R20th Century installation; 'After Sally' macrame plant hanger, hand knotted by Sally England for Kelly Behun Studio
Photos above by Sherry Griffin
DS: What is your dream project?
KB: Doing the interiors of Casa Malaparte in Capri would be a dream, for me it is one of the most beautiful houses, such a perfect distillation of a pure idea. I’d love to take a stab at Antti Lovag’s Villa Gaudet or Paul Rudolph’s Milam residence in Sarasota. Oh and a riad in Marrakesh would be nice.
Antti Lovag, Villa Gaudet, interior
DS: I play this game a lot with myself: If you were not a designer and were going to HIRE someone to design your home and world, who would that be and why?
KB: Antoni Gaudi, if he were still alive. Or you David, I’d love to live in a David Stark world, can we make that happen?
DS: BLUSHING!!!! And honored . . . ok . . . Who or what are your inspirations?
KB: I am inspired by so many things, by movies, by art, by New York, by travel, my children, but lately most of all by the little old ladies I see who are still getting their hair done every week and putting on perfume and lipstick. If you get up every day still caring, and wanting to be a part of life, and wanting to create beauty in whatever way you can, that’s inspiring.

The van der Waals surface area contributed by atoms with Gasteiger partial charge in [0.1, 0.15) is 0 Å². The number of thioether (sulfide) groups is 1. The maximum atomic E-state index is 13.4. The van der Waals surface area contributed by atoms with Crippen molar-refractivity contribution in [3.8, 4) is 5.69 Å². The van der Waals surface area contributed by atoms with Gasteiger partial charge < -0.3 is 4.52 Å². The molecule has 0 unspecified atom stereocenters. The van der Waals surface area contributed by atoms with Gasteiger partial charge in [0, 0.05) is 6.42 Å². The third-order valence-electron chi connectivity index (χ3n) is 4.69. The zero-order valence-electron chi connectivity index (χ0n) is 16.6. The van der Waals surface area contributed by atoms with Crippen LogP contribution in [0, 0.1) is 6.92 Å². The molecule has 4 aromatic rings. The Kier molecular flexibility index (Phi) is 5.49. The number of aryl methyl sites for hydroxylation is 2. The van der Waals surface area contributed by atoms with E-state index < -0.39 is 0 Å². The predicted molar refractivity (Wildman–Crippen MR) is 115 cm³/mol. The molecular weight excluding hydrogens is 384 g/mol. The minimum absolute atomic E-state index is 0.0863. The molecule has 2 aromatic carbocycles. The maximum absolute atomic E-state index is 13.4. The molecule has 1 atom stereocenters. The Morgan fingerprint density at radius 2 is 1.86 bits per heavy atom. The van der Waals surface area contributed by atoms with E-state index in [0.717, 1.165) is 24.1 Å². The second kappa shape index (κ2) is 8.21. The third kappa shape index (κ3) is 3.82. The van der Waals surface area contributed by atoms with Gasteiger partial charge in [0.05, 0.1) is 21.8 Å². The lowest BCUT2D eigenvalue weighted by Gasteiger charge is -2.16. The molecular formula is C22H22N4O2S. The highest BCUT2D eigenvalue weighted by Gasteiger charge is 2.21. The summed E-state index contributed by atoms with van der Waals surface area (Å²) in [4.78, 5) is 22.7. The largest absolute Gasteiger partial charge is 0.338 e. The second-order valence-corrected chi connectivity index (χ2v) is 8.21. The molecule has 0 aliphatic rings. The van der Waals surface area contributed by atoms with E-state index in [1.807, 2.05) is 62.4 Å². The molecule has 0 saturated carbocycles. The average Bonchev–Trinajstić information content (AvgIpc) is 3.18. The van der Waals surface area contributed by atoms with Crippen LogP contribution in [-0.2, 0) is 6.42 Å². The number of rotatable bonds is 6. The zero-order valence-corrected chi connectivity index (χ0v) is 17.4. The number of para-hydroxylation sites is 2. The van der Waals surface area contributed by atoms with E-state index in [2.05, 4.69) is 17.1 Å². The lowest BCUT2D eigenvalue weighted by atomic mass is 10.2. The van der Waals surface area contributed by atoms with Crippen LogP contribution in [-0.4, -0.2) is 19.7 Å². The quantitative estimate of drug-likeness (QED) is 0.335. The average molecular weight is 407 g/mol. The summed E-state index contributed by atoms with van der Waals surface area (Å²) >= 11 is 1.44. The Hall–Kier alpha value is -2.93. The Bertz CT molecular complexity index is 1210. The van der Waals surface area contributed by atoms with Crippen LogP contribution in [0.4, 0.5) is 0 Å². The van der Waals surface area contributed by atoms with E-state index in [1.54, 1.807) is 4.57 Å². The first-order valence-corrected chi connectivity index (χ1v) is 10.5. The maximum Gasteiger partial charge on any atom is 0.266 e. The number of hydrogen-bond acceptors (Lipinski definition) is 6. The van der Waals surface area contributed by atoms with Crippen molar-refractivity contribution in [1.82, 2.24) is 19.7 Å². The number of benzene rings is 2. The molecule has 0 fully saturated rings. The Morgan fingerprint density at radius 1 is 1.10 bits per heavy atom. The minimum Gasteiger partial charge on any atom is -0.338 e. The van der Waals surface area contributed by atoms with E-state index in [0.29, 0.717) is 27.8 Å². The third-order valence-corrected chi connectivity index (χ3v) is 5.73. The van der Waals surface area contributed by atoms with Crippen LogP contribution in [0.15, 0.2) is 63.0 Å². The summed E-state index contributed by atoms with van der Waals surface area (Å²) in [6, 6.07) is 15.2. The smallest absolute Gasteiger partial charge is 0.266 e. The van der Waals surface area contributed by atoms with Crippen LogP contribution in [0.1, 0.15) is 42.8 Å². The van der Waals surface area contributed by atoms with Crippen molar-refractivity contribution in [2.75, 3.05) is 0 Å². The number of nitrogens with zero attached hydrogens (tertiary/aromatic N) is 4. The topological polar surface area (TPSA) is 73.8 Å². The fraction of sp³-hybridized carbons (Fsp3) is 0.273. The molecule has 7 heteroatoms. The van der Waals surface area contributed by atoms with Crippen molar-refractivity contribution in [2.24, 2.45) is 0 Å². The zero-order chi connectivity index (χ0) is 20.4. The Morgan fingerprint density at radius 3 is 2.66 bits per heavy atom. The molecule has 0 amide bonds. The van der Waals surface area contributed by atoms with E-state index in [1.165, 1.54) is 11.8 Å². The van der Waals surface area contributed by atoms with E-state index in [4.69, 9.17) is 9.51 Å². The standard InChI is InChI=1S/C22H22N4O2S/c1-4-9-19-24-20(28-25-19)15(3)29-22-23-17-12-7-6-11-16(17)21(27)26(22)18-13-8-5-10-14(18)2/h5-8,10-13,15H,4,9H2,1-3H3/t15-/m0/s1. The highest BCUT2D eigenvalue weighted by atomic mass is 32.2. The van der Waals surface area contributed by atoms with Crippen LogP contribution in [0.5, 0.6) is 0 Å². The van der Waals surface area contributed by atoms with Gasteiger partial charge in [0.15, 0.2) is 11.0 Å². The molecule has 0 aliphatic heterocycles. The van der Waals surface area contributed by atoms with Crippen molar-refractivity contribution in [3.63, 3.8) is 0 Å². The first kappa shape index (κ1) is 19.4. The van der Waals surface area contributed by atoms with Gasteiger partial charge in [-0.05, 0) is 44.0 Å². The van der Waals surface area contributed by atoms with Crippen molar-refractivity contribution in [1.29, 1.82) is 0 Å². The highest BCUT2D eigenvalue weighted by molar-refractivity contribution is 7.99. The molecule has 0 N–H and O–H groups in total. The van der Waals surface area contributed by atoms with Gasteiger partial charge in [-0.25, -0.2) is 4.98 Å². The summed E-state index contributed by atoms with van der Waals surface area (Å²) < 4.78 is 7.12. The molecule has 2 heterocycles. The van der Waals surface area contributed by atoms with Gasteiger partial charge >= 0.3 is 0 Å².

Photo by Gentl + Hyers
DS: If you can design a space and furniture for anyone in the world, who would that be?
KB: The Obamas. While they’re still on Pennsylvania Avenue.
Photos above by Daniel Kukla
DS: What is next for you?
KB: I am working on a line that is a bit more mid-priced, with an eye towards doing something mass market as well. And I will always want to continue working with interesting clients, I love the process of getting to know people and how they live, it is such a personal thing and I am always honored to be invited into a person’s world in that way, I take the whole process very seriously. It may seem like a collection of chairs and rugs and fabrics, but the way it is put together is everything. In a way your home is like a film set, and the movie is your life….so why not make it a beautiful one?
DS: I second that. Absolutely.